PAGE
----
CLL cells from IBR-treated patients showed enhanced BCR responsiveness, in line with the increased in surface IgM expression upon IBR [2]. In contrast, IBR treatment suppressed in vitro CD40 activation, which was accompanied by a lower CD40 expression. Metabolomics analyses also demonstrated that CD40 responses decreased but BCR response increased after IBR. Additionally, analyses of Myc and its target genes showed that they are induced after BCR as well as CD40 stimulation. Effects of IBR on Myc (target) expression were variable for BCR and reduced for CD40 stimulation.

Conclusions. In vivo IBR treatment suppresses CD40 expression and activation and enhances BCR responsiveness. Metabolic changes of CLL in LN are recapitulated by these two signals, while IBR treatment shows opposite effects, together providing indirect insight into the LN metabolism. In LN, CD40 may play a prominent role to enhance most of the key metabolic pathways, particularly OXPHOS. This is the first study to describe the metabolic network of CLL cells in LN, and the long-term effects of IBR may yield new clues to therapy response and resistance.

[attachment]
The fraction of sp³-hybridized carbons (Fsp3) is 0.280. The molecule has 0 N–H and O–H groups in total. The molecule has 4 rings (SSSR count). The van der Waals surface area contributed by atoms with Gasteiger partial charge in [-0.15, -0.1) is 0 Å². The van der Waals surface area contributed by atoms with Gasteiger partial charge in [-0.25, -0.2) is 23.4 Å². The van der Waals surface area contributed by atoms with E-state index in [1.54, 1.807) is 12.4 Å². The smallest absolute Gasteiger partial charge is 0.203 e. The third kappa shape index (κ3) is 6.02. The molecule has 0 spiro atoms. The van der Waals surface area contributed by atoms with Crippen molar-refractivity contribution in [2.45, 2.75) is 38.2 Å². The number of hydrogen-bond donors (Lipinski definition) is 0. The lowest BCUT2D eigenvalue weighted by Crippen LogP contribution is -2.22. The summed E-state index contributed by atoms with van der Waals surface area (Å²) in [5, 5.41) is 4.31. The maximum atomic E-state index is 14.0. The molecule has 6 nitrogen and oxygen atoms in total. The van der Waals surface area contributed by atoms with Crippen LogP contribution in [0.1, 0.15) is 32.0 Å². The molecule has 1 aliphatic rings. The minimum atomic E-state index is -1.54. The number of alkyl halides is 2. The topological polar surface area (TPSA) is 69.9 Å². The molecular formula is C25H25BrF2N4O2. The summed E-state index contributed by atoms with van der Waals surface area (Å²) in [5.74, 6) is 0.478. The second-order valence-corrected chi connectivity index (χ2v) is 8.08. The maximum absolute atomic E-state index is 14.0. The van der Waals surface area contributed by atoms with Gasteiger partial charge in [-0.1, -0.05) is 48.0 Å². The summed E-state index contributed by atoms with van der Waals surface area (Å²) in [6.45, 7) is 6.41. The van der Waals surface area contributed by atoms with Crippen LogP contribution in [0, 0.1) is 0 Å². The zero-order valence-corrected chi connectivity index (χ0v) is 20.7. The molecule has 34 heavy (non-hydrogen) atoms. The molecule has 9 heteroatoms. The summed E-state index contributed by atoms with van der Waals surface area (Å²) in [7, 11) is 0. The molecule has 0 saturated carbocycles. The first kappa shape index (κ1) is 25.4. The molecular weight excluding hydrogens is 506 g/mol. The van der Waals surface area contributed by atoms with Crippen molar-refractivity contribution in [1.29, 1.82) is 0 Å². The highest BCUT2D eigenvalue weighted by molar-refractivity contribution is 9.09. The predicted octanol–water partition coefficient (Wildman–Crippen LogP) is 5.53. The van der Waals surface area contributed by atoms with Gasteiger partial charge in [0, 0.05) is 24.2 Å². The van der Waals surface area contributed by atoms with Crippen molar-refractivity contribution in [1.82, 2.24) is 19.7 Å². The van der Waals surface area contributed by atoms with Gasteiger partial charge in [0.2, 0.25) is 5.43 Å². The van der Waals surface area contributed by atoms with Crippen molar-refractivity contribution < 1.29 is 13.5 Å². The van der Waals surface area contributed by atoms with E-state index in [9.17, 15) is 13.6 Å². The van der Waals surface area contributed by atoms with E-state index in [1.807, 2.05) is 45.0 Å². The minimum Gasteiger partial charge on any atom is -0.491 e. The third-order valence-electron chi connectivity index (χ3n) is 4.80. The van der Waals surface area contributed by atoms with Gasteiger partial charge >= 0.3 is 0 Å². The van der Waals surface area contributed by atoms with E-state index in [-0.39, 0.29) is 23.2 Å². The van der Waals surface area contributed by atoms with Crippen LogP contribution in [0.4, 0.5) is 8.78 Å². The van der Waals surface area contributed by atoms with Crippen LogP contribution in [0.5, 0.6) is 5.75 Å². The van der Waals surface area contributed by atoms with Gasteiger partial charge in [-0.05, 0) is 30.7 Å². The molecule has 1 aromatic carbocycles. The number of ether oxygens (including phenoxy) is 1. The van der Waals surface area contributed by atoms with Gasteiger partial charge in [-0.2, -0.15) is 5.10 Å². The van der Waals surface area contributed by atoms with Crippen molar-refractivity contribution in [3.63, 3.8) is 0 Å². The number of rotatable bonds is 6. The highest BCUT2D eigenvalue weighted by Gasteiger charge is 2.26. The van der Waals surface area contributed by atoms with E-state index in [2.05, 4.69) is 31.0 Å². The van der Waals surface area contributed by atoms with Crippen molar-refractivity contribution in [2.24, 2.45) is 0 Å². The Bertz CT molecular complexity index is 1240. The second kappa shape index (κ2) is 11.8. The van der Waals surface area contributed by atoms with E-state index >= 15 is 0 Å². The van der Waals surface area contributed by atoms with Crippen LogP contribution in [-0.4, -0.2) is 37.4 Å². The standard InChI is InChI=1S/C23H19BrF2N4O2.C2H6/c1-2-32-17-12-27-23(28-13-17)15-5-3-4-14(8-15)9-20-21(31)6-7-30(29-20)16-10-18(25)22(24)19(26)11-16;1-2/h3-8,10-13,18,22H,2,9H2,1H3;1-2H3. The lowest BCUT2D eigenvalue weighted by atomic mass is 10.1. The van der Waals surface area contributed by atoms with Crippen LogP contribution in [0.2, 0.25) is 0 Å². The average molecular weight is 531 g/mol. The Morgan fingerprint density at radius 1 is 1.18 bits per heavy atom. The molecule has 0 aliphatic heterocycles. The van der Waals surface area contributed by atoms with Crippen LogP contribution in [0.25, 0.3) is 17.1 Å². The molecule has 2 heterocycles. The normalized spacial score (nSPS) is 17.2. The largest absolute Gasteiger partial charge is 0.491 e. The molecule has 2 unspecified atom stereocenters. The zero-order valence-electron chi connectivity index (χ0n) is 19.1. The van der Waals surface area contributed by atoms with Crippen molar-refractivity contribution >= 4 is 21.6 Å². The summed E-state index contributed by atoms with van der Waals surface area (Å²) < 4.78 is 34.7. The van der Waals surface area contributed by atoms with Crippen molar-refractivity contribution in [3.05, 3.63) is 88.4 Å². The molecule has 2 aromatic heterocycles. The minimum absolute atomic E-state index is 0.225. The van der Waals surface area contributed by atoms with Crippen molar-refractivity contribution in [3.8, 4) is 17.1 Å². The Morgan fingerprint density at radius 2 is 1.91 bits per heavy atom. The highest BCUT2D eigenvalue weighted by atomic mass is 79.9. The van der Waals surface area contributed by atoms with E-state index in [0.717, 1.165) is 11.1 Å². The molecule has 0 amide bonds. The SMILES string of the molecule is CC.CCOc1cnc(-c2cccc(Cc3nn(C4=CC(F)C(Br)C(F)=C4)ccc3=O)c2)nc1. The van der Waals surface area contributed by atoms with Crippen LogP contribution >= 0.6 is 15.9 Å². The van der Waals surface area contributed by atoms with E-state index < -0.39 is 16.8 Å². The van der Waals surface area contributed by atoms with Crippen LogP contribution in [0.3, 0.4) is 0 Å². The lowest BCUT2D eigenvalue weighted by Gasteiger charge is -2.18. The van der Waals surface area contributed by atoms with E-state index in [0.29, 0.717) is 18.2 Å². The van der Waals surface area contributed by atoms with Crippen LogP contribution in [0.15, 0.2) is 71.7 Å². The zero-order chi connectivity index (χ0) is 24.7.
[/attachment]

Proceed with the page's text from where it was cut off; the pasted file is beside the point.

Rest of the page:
1. Calissano, Carlo, et al. "Intraclonal complexity in chronic lymphocytic leukemia: fractions enriched in recently born/divided and older/quiescent cells." Molecular Medicine 17.11 (2011): 1374-1382.

2. Drennan, Samantha, et al. "Ibrutinib therapy releases leukemic surface IgM from antigen drive in chronic lymphocytic leukemia patients." Clinical Cancer Research 25.8 (2019): 2503-2512.

Disclosures: Forconi: AbbVie: Honoraria, Other: Fees for cosulting or advisory role, received travel and expenses, Speakers Bureau; Janssen: Honoraria, Other: Fees for cosulting or advisory role, received travel and expenses, Speakers Bureau; Roche: Honoraria; Novartis: Honoraria; Menarini: Other: Fees for cosulting or advisory role; Astra Zeneca: Other: Fees for cosulting or advisory role; Gilead: Research Funding. Kater: Roche: Research Funding; Abbvie: Research Funding; Genentech: Research Funding; Celgene: Research Funding; Janssen: Research Funding. Eldering: Janssen: Research Funding; Celgene: Research Funding; Genentech: Research Funding.

*signifies non-member of ASH